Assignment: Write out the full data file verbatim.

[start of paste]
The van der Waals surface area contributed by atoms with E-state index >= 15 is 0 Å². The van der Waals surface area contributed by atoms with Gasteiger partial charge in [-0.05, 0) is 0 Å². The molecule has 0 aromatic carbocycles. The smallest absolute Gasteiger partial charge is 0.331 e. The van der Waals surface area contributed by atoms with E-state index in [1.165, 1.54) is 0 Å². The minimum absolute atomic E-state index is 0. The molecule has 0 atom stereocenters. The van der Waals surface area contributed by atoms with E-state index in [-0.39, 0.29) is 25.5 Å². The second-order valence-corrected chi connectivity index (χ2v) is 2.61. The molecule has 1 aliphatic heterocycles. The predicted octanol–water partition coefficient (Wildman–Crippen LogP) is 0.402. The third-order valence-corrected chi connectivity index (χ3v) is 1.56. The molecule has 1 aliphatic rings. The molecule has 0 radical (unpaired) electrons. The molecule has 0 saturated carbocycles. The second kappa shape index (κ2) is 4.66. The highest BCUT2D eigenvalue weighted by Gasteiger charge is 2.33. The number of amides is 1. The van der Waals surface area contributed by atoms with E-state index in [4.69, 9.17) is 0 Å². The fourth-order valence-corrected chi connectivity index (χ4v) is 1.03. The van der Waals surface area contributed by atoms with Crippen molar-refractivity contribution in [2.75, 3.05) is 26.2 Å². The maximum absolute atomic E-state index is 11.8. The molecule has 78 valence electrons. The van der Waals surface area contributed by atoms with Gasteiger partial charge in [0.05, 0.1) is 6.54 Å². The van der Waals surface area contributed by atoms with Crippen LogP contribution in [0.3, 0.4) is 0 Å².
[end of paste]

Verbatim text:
The van der Waals surface area contributed by atoms with E-state index >= 15 is 0 Å². The van der Waals surface area contributed by atoms with Gasteiger partial charge in [-0.05, 0) is 0 Å². The molecule has 0 aromatic carbocycles. The smallest absolute Gasteiger partial charge is 0.331 e. The van der Waals surface area contributed by atoms with E-state index in [1.165, 1.54) is 0 Å². The minimum absolute atomic E-state index is 0. The molecule has 0 atom stereocenters. The van der Waals surface area contributed by atoms with E-state index in [-0.39, 0.29) is 25.5 Å². The second-order valence-corrected chi connectivity index (χ2v) is 2.61. The molecule has 1 aliphatic heterocycles. The predicted octanol–water partition coefficient (Wildman–Crippen LogP) is 0.402. The third-order valence-corrected chi connectivity index (χ3v) is 1.56. The molecule has 1 aliphatic rings. The molecule has 0 radical (unpaired) electrons. The molecule has 0 saturated carbocycles. The second kappa shape index (κ2) is 4.66. The highest BCUT2D eigenvalue weighted by Gasteiger charge is 2.33. The number of amides is 1. The van der Waals surface area contributed by atoms with E-state index in [4.69, 9.17) is 0 Å². The fourth-order valence-corrected chi connectivity index (χ4v) is 1.03. The van der Waals surface area contributed by atoms with Crippen molar-refractivity contribution in [2.75, 3.05) is 26.2 Å². The maximum absolute atomic E-state index is 11.8. The molecule has 78 valence electrons. The van der Waals surface area contributed by atoms with Gasteiger partial charge in [0.05, 0.1) is 6.54 Å². The van der Waals surface area contributed by atoms with Crippen LogP contribution in [0.3, 0.4) is 0 Å².